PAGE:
The New England Patriots have been the gold standard in the NFL since Bill Belichick made Tom Brady the starting quarterback in 2001.
The Buffalo Bills within that time, have not.
Within that time span, the Patriots have been to eight Super Bowls, winning five of them. The Bills, however? Only one playoff appearance, which came last season. The Patriots under Belichick have dominated the Bills routinely with a 32-5 record. You could compare their record to the average one seed in the NCAA men’s basketball tournament.
There are many factors that could be explained as to why the Bills haven’t had much success. However, a lot of what they are dealing with comes down to what the Patriots have done, and what the Bills haven’t achieved yet: a strong culture of excellence and the lack of a stable quarterback.
If the Bills want to be better than the Patriots, they must at least attempt to emulate how the Patriots operate. Belichick has made his mark by harping on discipline and preparation. No matter the players previous or current circumstances, Belichick wants his guys to approach game days with winning in mind. That has translated to their success through the years, dominating the AFC East and the conference, too.
But it starts with coaching stability. Belichick has been housed as the Patriots’ coach since 2000. His tenure is currently the longest active in the NFL, which has granted him coaching immortality. While the Bills don’t need an iconic coach per se, they will need a coach who can be with the team long enough to craft their culture.
Since Belichick’s start date, the Bills have had nine different head coaches. Their longest tenured coach was Dick Jauron, who coached for four seasons from 2006-2009.
Currently, the Bills have Sean McDermott as their head man in charge. But this season’s 5-9 record through Week 15 may raise eyebrows within the organization on if he’s truly the coach for the future. Yes, McDermott led the Bills to their first playoff appearance in 18 years last season. But it will take multiple seasons of success for the Bills to truly catch the Patriots.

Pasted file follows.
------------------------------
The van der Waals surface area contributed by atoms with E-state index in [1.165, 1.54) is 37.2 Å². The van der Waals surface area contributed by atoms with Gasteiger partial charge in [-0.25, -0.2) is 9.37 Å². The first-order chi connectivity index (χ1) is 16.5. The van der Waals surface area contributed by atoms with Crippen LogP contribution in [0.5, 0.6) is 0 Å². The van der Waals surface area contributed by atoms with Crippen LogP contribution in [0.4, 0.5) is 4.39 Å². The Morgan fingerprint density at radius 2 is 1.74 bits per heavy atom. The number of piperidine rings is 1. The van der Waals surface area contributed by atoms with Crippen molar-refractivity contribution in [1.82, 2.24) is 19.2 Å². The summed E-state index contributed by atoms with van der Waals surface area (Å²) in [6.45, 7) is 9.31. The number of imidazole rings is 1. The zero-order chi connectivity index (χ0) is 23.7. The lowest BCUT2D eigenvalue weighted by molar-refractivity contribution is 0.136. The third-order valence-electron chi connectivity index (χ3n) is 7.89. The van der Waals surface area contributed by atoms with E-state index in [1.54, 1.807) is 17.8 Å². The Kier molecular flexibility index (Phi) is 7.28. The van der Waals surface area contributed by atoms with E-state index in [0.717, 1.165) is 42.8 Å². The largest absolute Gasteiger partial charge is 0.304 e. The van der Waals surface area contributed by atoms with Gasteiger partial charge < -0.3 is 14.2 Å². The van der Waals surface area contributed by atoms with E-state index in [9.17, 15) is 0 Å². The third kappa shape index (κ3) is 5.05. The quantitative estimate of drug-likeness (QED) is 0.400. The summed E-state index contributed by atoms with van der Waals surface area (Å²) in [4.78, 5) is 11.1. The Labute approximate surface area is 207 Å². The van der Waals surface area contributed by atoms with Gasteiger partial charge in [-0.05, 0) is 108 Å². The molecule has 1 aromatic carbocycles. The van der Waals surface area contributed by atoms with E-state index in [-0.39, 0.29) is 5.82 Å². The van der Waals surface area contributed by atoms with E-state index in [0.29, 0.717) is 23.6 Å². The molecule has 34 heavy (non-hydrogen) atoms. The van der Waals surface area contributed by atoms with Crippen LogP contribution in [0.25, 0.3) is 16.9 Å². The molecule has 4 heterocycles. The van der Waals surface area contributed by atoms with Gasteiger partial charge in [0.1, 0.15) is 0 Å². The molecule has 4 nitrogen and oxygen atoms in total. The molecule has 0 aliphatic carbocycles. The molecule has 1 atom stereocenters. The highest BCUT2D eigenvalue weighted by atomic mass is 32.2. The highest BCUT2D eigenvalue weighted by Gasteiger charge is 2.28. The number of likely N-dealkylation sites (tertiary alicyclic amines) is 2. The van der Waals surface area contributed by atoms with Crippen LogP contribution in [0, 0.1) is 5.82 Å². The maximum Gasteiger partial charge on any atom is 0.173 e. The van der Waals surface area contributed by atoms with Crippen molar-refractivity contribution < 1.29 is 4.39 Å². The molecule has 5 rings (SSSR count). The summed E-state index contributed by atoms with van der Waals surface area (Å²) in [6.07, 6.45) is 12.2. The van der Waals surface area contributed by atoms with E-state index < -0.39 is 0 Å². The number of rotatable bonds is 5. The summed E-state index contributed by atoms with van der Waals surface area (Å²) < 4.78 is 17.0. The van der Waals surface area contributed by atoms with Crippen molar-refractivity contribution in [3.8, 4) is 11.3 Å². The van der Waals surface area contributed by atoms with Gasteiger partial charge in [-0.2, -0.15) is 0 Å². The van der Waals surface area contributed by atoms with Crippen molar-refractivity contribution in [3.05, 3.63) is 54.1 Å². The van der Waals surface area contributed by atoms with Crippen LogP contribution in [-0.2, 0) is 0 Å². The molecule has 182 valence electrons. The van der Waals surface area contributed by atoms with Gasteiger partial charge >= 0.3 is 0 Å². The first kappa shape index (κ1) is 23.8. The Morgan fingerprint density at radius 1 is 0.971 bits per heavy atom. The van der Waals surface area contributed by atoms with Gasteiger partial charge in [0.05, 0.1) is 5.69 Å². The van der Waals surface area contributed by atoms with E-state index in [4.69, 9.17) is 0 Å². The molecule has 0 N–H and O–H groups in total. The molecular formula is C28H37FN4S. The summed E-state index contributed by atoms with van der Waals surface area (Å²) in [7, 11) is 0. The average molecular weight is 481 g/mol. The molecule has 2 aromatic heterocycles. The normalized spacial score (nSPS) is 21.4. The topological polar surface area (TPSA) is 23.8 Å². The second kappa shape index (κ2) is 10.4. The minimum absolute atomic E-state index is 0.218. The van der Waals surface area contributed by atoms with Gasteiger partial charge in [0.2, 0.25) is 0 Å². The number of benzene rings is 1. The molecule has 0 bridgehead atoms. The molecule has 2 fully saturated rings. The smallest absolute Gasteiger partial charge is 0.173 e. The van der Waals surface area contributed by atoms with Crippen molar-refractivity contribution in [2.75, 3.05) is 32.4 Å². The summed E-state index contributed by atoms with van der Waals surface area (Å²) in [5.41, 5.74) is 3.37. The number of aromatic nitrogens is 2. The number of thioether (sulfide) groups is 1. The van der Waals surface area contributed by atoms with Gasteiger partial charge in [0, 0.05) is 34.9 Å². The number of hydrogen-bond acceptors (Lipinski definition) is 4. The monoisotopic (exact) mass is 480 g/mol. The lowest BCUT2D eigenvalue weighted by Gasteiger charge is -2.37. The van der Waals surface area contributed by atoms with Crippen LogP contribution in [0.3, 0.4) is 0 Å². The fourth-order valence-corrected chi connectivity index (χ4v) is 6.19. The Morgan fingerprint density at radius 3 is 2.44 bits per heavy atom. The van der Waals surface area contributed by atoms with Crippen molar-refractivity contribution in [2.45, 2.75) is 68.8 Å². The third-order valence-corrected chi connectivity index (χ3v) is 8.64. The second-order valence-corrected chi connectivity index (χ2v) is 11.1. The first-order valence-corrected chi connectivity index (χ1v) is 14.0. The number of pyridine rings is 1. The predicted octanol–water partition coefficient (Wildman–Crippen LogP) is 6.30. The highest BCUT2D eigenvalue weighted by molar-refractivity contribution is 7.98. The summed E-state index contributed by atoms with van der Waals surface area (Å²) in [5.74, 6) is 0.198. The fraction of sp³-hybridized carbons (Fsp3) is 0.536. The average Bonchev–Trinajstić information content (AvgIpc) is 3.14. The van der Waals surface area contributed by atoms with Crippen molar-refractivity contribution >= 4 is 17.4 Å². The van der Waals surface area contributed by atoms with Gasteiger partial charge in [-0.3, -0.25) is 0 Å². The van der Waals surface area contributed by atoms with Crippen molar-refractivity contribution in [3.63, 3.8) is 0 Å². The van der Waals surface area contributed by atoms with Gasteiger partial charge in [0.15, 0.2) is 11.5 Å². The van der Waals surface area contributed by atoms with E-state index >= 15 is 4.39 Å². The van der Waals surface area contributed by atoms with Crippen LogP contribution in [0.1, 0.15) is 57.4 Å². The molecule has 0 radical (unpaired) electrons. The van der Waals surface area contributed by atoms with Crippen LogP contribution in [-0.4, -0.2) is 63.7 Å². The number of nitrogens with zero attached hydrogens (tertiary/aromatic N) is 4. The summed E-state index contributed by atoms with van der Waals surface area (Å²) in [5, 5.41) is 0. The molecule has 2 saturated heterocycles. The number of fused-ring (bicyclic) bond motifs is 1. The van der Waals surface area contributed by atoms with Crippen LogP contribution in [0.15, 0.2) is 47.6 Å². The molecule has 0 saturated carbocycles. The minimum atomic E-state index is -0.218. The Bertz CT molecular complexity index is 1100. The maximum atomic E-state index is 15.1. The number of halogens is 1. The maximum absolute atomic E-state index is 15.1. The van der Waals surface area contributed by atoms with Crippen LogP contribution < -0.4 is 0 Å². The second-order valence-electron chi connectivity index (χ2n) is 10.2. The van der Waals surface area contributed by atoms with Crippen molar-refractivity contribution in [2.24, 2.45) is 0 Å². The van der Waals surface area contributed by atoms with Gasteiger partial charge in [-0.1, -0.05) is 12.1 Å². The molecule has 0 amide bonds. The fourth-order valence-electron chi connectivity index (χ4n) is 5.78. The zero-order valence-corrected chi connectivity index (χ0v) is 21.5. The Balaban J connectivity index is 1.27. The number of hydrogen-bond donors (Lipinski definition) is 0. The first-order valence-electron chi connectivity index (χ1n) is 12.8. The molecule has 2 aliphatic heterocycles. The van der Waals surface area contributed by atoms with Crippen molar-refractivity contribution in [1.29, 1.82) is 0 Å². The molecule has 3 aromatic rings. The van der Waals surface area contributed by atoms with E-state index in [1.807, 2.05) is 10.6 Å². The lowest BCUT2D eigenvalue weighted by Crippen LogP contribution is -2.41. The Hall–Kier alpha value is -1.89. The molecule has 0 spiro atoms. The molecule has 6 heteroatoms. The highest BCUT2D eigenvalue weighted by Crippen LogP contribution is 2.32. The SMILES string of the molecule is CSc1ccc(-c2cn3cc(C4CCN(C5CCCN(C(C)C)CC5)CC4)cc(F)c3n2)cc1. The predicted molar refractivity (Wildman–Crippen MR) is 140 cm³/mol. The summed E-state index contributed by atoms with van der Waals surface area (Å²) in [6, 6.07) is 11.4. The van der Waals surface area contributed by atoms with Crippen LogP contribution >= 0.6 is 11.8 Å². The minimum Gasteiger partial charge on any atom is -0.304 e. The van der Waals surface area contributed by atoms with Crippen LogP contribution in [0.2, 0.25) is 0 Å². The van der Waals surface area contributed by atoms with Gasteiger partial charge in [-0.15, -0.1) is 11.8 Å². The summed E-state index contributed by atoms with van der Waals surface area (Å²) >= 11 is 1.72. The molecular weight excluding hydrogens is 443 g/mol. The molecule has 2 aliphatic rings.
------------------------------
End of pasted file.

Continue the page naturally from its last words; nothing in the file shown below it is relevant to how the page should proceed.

Outside of coaching, the other hope for the Bills would be to bank on the success of their first-round draft pick, Josh Allen.
Allen has shown this season that he can operate as a dual-threat quarterback. His passing statistics could be better (1,633 yards, six touchdowns, nine interceptions, 52 percent pass completion) his rushing stats show promise (506 yards, six touchdowns). At 6-foot-5 and 237 pounds, Allen has the size, strength, and arm talent to thrive in the NFL.
Hopefully, Allen’s skill set can make him a stabilizer for the Bills’ offense. Since 2001, the Bills have started 18 different quarterbacks including Allen. The Patriots in that time frame? Five, with most of that due to a Brady injury, suspension, or before he took over.
But the Patriots’ culture is too rich for the team to falter on its own. If the Bills want to be better than the Patriots, it starts with McDermott establishing culture and identity. Allen must strive to make progress and prove he’s the quarterback of the future. If done right, the Bills can capitalize on the possible decline of Tom Brady, because age is undefeated, but talent within culture and systems can last forever.
If Buffalo works on establishing their quarterback talent and culture, then the year they can be better than the Patriots could come soon.
But how soon, exactly? If McDermott and Allen’s pairing works out, it could be possible that the Bills could be better than the Patriots by 2020. It’s well-documented that Brady wants to play well into his 40’s. But as aforementioned, age and decline goes hand and hand. Brady this season has been solid but not to the caliber of his MVP season in 2017. Belichick is also getting older (66 years old).
The Bills have the perfect opportunity to make their mark, as long as Allen and McDermott spearhead the renaissance.